Meet the Head at Sha Tin College, Carol Larkin

Carol Larkin inherited a hugely popular and oversubscribed secondary school when she took over as principal of ESF Sha Tin College (STC) last year. But, far from being complacent, Larkin explains how she is embracing change and striving for higher standards in all areas.
Meet the Head at Sha Tin College, Carol Larkin
By Carli Allan
Do your children attend a Hong Kong school? Take our survey and help other parents.
WhichSchoolAdvisor's annual school survey.

Carol Larkin took over the helm of the English Schools Foundation’s highest performing school during a period of change. Since joining ESF Sha Tin College (STC) as principal in April 2017, Larkin has steered this popular secondary school through the introduction of IB’s Middle Years Programme (MYP), seen the opening of a school extension, and is now participating in ESF’s first wellbeing survey.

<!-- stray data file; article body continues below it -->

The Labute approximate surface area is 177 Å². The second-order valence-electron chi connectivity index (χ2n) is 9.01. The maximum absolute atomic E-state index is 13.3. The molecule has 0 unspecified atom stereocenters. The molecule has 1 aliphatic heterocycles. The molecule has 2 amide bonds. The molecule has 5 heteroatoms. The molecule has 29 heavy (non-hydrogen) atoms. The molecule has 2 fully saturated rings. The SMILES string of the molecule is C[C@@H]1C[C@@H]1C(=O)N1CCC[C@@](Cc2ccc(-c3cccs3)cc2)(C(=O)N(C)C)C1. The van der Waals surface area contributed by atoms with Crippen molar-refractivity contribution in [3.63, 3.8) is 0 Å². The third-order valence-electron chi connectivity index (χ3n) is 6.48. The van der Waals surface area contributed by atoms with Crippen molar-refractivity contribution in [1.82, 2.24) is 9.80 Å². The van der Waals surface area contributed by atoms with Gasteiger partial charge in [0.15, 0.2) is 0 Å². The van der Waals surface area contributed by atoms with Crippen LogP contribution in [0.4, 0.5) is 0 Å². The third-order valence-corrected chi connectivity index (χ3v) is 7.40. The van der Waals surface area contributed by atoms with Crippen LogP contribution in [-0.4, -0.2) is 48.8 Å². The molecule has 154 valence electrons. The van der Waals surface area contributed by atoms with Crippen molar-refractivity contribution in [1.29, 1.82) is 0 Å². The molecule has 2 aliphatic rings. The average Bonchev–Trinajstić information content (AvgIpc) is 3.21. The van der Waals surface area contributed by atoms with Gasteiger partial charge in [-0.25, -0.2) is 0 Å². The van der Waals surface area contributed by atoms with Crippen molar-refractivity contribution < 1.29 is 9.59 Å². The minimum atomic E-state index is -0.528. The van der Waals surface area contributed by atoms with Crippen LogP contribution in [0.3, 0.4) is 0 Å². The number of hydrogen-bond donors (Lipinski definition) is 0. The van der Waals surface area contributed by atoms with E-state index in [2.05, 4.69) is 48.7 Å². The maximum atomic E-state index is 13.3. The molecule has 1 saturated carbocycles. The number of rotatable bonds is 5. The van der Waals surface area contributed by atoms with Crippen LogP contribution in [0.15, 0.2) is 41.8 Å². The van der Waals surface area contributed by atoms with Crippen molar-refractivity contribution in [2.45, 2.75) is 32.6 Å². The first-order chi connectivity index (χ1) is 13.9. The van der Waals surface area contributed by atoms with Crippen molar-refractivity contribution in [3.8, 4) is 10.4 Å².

Read our review of Sha Tin College here. For the ESF Sha Tin College experience, click here.

Formerly head of secondary at Renaissance College Hong Kong (RCHK), and with more than 10 years’ experience working in international schools, Ms Larkin has the expertise and enthusiasm to drive this school of 1,200 students into the future.

During the hugely popular and very busy annual CAS Week, the head of STC shared with how this well-established ESF school is focused on turning out well-rounded, successful and healthy student leaders.

One of your main challenges since joining Sha Tin College has been to oversee the introduction of the IB Middle Years Programme. As head of secondary at Renaissance College Hong Kong, you spent several years working with the MYP. So, do you welcome the change in curriculum here at STC?